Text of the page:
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Mark Dombeck, Ph.D.Mark Dombeck, Ph.D.
Essays and Blogs Concerning Mental and Emotional Health

So - why'd he do it then?

Mark Dombeck, Ph.D. Updated: Aug 29th 2006

John Mark Karr, the suspect in the JonBenet Ramsey murder case is no longer a murder suspect, it has been revealed this morning. Despite his confession, it seems that the DNA evidence from the case does not match Karr's own, making it highly unlikely that he could have committed the crime. The interesting question now – and indeed the interested question all along in this short sad tale - is what on earth was this guy's motive for confessing to a crime he almost certainly did not commit? Some people have suggested he was after an economic benefit (like a book contract?), and others a desire to become famous (or maybe more properly, notorious). Both are certainly possibilities, I guess, but my own personal hunch is that the guy is delusional in some non-schizophrenic, non-psychotic fashion. Being delusional means having a fixed idea about something that is unsupported by evidence. Out of touch with shared social reality. Maybe that much is obvious, but I think not. A lot of people don't realize that delusions sufficient to qualify someone for being psychotic can and do sometimes occur independently of the traditional hallucinatory schizophrenic presentation. You can be "normal" in terms of your brain functioning, and yet very crazy at the same time. That perhaps, and also a pedophile which at least provides some reason for the fixation with the Ramsey case to have gotten started in the first place. There's no good way to tease out motives for the moment, really. Perhaps some court will order a psychiatric investigation to take place and we'll be able to read a report on the subject in a few weeks or months.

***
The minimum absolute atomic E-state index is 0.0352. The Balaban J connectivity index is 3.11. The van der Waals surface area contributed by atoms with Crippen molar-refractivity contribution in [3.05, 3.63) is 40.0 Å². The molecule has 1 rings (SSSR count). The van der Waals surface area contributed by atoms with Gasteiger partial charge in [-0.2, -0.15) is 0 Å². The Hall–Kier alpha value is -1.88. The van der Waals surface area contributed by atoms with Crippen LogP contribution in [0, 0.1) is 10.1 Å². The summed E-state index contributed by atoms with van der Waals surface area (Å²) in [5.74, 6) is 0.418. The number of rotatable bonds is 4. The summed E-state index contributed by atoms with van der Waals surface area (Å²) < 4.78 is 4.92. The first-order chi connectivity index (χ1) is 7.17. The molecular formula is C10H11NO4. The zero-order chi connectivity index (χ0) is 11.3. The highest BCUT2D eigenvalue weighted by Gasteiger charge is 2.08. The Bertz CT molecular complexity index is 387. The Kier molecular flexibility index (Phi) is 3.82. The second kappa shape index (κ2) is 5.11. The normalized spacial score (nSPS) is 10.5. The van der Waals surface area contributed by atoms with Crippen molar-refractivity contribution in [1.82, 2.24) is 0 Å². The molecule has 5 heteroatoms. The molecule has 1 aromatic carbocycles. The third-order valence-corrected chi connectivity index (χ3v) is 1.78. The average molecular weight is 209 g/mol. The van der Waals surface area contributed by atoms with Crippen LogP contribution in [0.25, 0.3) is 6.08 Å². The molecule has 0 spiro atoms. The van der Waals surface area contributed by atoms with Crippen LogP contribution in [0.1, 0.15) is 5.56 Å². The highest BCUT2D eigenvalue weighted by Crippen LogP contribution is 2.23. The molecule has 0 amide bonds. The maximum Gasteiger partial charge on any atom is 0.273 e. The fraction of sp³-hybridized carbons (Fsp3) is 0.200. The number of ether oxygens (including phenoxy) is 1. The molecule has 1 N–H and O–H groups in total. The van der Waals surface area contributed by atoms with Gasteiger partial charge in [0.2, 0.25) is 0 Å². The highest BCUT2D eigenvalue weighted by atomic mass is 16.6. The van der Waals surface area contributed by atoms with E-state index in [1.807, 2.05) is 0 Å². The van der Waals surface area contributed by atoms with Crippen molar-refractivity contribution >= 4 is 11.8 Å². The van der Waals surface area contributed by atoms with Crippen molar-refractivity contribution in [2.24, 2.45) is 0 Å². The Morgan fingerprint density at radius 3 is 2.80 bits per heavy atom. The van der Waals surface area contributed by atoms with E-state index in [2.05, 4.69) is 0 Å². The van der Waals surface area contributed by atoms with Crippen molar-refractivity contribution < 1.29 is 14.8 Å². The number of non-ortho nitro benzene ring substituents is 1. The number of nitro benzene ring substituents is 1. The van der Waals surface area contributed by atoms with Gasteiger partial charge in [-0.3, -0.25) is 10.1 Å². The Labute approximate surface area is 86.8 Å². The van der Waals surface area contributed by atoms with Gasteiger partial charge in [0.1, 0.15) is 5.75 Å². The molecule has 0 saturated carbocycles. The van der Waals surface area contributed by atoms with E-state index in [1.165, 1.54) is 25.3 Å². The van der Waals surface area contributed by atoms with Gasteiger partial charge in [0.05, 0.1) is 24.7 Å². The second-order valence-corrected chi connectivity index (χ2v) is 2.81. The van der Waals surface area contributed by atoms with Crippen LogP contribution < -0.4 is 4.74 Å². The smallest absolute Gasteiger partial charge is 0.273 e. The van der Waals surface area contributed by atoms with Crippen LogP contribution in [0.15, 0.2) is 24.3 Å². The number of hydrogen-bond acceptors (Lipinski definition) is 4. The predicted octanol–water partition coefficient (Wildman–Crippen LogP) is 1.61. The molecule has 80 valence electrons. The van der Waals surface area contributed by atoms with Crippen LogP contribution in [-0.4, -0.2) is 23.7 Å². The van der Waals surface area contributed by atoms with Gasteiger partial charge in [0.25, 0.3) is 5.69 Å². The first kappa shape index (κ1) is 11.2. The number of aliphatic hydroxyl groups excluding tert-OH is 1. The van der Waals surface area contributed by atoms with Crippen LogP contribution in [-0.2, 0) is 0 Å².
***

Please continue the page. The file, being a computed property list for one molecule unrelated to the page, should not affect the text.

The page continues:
Mark Dombeck, Ph.D.

Mark Dombeck, Ph.D. was Director of Mental Help Net from 1999 to 2011. Presently, he is an Oakland Psychologist (Lic#PSY25695) in private practice offering evidence-based acceptance and commitment therapy (ACT) and cognitive behavioral therapy (CBT) and addressing a range of life problems. Contact Dr. Dombeck by calling 510-900-5123, send Dr. Dombeck email or visit Dr. Dombeck's practice website for more information.

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